When it comes to data analytics, the first hire is as make-or-break as it gets. So how do you find and hire the best candidate?

A common misconception is that in order to work in football, you need football-related experience and qualifications. This may be largely true for coaches and analysts, but less so for data people.

A data scientist working at a football club can quickly pick up what they need to know about the rules of the game, tactics and the physical aspects. In contrast, someone with loads of football experience but insufficient data skills will struggle.

If your job ad makes it clear that data skills are all-important and that knowledge of football only a bonus point, you won’t risk pushing away perfectly suitable candidates.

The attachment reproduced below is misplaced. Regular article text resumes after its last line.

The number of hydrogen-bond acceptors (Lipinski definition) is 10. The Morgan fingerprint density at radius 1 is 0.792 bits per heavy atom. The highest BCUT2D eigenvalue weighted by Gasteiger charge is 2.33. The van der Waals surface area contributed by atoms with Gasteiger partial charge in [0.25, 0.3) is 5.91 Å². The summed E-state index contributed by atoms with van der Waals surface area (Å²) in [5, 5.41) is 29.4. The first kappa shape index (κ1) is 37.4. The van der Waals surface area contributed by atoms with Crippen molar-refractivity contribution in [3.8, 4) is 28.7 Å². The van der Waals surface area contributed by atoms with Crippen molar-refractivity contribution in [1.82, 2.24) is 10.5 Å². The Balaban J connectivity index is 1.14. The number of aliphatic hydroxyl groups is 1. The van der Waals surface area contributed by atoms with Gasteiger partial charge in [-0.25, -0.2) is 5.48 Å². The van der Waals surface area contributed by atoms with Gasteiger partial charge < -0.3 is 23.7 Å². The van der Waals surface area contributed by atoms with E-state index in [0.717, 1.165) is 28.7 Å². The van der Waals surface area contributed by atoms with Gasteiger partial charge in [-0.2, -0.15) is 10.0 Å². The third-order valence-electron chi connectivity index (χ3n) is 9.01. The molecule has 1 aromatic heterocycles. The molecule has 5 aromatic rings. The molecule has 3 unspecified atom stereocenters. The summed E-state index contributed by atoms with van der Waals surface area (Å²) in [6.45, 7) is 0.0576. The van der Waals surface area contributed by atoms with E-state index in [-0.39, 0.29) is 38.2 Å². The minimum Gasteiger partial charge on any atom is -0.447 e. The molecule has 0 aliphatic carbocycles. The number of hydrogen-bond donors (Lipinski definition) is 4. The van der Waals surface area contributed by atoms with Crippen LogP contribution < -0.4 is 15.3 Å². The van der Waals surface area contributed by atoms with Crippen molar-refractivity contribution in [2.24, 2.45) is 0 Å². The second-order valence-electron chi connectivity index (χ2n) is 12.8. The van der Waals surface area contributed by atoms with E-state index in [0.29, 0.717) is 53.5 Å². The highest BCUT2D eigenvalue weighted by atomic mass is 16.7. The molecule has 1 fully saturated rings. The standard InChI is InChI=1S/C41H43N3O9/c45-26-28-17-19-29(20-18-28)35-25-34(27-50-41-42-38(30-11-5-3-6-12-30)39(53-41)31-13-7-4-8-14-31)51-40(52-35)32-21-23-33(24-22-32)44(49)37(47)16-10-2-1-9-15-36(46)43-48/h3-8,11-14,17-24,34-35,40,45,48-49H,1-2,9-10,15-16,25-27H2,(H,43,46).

To give yourself a chance of hiring someone good, you obviously need to make sure good candidates apply in the first place. Many people are passionate about football, but it’s unlikely that an experienced data scientist will take a significant pay cut just to work in the sport.

A low-paid position may attract passion, but not competence. Passion may be enough for an internship, but not for someone who will be laying down the foundation of data analytics at a club.

Offering a competitive salary will hopefully attract a few good candidates, so the next challenge is to pick them out. Unless the club already have a data scientist that they fully trust, the judgment will be made by a person or people with limited understanding of the field.